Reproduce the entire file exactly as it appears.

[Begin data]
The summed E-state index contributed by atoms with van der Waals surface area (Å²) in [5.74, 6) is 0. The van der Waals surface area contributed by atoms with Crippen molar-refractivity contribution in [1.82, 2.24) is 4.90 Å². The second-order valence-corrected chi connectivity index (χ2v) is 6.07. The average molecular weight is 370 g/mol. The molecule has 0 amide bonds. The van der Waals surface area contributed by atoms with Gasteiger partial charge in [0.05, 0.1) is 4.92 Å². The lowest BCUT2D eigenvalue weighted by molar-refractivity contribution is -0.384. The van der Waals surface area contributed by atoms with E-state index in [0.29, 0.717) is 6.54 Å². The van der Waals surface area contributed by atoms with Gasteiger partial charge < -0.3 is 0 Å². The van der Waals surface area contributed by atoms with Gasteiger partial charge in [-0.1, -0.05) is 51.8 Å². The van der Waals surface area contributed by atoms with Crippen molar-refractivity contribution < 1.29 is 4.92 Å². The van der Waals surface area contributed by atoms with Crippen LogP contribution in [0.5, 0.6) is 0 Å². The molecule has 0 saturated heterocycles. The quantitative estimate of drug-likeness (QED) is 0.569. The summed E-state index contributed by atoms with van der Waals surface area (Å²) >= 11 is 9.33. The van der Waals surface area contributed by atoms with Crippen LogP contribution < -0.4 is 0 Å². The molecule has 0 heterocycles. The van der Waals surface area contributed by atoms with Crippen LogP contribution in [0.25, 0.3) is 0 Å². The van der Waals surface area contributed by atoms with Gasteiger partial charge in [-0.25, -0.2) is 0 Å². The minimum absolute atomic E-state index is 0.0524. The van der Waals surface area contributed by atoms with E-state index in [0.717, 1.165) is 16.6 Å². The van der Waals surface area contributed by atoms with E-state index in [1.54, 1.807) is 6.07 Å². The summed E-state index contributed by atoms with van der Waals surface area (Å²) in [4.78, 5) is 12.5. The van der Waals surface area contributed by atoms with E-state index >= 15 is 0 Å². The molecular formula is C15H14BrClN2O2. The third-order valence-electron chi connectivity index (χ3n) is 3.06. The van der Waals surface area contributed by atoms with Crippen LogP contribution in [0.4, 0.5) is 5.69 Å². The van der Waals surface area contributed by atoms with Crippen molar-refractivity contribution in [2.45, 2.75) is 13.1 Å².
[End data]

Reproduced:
The summed E-state index contributed by atoms with van der Waals surface area (Å²) in [5.74, 6) is 0. The van der Waals surface area contributed by atoms with Crippen molar-refractivity contribution in [1.82, 2.24) is 4.90 Å². The second-order valence-corrected chi connectivity index (χ2v) is 6.07. The average molecular weight is 370 g/mol. The molecule has 0 amide bonds. The van der Waals surface area contributed by atoms with Gasteiger partial charge in [0.05, 0.1) is 4.92 Å². The lowest BCUT2D eigenvalue weighted by molar-refractivity contribution is -0.384. The van der Waals surface area contributed by atoms with E-state index in [0.29, 0.717) is 6.54 Å². The van der Waals surface area contributed by atoms with Gasteiger partial charge < -0.3 is 0 Å². The van der Waals surface area contributed by atoms with Gasteiger partial charge in [-0.1, -0.05) is 51.8 Å². The van der Waals surface area contributed by atoms with Crippen molar-refractivity contribution < 1.29 is 4.92 Å². The van der Waals surface area contributed by atoms with Crippen LogP contribution in [0.5, 0.6) is 0 Å². The molecule has 0 saturated heterocycles. The quantitative estimate of drug-likeness (QED) is 0.569. The summed E-state index contributed by atoms with van der Waals surface area (Å²) >= 11 is 9.33. The van der Waals surface area contributed by atoms with Crippen LogP contribution < -0.4 is 0 Å². The molecule has 0 heterocycles. The van der Waals surface area contributed by atoms with Crippen LogP contribution in [0.25, 0.3) is 0 Å². The van der Waals surface area contributed by atoms with Gasteiger partial charge in [-0.25, -0.2) is 0 Å². The minimum absolute atomic E-state index is 0.0524. The van der Waals surface area contributed by atoms with E-state index in [0.717, 1.165) is 16.6 Å². The van der Waals surface area contributed by atoms with E-state index in [1.54, 1.807) is 6.07 Å². The summed E-state index contributed by atoms with van der Waals surface area (Å²) in [4.78, 5) is 12.5. The van der Waals surface area contributed by atoms with E-state index >= 15 is 0 Å². The molecular formula is C15H14BrClN2O2. The third-order valence-electron chi connectivity index (χ3n) is 3.06. The van der Waals surface area contributed by atoms with Crippen LogP contribution in [0.4, 0.5) is 5.69 Å². The van der Waals surface area contributed by atoms with Crippen molar-refractivity contribution in [2.45, 2.75) is 13.1 Å².